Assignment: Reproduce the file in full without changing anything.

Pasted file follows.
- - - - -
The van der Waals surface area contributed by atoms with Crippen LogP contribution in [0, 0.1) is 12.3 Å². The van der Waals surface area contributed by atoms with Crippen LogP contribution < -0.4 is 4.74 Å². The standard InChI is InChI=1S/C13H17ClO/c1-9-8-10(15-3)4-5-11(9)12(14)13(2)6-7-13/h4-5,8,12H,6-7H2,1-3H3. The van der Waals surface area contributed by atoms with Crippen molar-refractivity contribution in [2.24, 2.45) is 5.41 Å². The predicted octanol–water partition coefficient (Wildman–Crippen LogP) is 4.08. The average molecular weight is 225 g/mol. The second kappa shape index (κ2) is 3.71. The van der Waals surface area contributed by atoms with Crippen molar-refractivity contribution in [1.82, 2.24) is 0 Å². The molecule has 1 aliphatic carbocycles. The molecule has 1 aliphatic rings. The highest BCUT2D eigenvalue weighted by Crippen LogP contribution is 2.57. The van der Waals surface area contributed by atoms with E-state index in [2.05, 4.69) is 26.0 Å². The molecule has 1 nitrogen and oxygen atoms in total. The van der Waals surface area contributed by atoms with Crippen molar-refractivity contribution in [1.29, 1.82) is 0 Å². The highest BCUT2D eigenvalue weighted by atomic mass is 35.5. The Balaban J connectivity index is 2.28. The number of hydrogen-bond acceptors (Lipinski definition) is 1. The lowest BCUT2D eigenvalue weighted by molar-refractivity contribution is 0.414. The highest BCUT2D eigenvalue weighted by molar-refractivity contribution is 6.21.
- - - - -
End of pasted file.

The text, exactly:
The van der Waals surface area contributed by atoms with Crippen LogP contribution in [0, 0.1) is 12.3 Å². The van der Waals surface area contributed by atoms with Crippen LogP contribution < -0.4 is 4.74 Å². The standard InChI is InChI=1S/C13H17ClO/c1-9-8-10(15-3)4-5-11(9)12(14)13(2)6-7-13/h4-5,8,12H,6-7H2,1-3H3. The van der Waals surface area contributed by atoms with Crippen molar-refractivity contribution in [2.24, 2.45) is 5.41 Å². The predicted octanol–water partition coefficient (Wildman–Crippen LogP) is 4.08. The average molecular weight is 225 g/mol. The second kappa shape index (κ2) is 3.71. The van der Waals surface area contributed by atoms with Crippen molar-refractivity contribution in [1.82, 2.24) is 0 Å². The molecule has 1 aliphatic carbocycles. The molecule has 1 aliphatic rings. The highest BCUT2D eigenvalue weighted by Crippen LogP contribution is 2.57. The van der Waals surface area contributed by atoms with E-state index in [2.05, 4.69) is 26.0 Å². The molecule has 1 nitrogen and oxygen atoms in total. The van der Waals surface area contributed by atoms with Crippen molar-refractivity contribution in [1.29, 1.82) is 0 Å². The highest BCUT2D eigenvalue weighted by atomic mass is 35.5. The Balaban J connectivity index is 2.28. The number of hydrogen-bond acceptors (Lipinski definition) is 1. The lowest BCUT2D eigenvalue weighted by molar-refractivity contribution is 0.414. The highest BCUT2D eigenvalue weighted by molar-refractivity contribution is 6.21.